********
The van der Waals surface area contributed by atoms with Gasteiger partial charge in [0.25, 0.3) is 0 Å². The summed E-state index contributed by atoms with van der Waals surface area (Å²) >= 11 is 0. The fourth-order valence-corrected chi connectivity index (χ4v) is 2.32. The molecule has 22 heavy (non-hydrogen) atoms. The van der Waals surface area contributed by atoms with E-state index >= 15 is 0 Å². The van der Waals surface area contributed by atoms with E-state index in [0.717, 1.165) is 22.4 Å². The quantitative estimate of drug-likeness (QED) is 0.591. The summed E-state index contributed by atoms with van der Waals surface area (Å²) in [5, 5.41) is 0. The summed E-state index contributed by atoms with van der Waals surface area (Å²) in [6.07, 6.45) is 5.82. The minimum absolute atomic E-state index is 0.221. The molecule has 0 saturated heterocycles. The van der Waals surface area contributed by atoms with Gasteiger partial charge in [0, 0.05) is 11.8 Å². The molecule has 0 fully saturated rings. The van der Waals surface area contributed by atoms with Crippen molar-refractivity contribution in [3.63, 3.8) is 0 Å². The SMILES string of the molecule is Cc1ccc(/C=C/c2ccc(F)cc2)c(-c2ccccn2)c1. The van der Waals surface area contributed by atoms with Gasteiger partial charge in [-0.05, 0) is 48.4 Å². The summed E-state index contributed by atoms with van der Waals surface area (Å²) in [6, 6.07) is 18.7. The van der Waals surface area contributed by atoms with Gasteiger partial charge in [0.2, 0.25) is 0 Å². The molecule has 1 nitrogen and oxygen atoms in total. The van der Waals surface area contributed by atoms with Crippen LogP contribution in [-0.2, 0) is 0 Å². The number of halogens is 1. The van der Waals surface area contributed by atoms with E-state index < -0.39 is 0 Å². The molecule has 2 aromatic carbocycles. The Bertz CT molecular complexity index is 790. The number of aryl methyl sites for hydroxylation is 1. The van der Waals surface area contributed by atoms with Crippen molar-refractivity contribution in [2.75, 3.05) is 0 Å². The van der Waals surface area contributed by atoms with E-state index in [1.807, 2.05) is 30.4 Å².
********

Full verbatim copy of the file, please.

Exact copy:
The van der Waals surface area contributed by atoms with Gasteiger partial charge in [0.25, 0.3) is 0 Å². The summed E-state index contributed by atoms with van der Waals surface area (Å²) >= 11 is 0. The fourth-order valence-corrected chi connectivity index (χ4v) is 2.32. The molecule has 22 heavy (non-hydrogen) atoms. The van der Waals surface area contributed by atoms with E-state index >= 15 is 0 Å². The van der Waals surface area contributed by atoms with E-state index in [0.717, 1.165) is 22.4 Å². The quantitative estimate of drug-likeness (QED) is 0.591. The summed E-state index contributed by atoms with van der Waals surface area (Å²) in [5, 5.41) is 0. The summed E-state index contributed by atoms with van der Waals surface area (Å²) in [6.07, 6.45) is 5.82. The minimum absolute atomic E-state index is 0.221. The molecule has 0 saturated heterocycles. The van der Waals surface area contributed by atoms with Gasteiger partial charge in [0, 0.05) is 11.8 Å². The molecule has 0 fully saturated rings. The van der Waals surface area contributed by atoms with Crippen molar-refractivity contribution in [3.63, 3.8) is 0 Å². The SMILES string of the molecule is Cc1ccc(/C=C/c2ccc(F)cc2)c(-c2ccccn2)c1. The van der Waals surface area contributed by atoms with Gasteiger partial charge in [-0.05, 0) is 48.4 Å². The summed E-state index contributed by atoms with van der Waals surface area (Å²) in [6, 6.07) is 18.7. The van der Waals surface area contributed by atoms with Gasteiger partial charge in [0.2, 0.25) is 0 Å². The molecule has 1 nitrogen and oxygen atoms in total. The van der Waals surface area contributed by atoms with Crippen LogP contribution in [-0.2, 0) is 0 Å². The number of halogens is 1. The van der Waals surface area contributed by atoms with E-state index < -0.39 is 0 Å². The molecule has 2 aromatic carbocycles. The Bertz CT molecular complexity index is 790. The number of aryl methyl sites for hydroxylation is 1. The van der Waals surface area contributed by atoms with Crippen molar-refractivity contribution in [2.75, 3.05) is 0 Å². The van der Waals surface area contributed by atoms with E-state index in [1.807, 2.05) is 30.4 Å².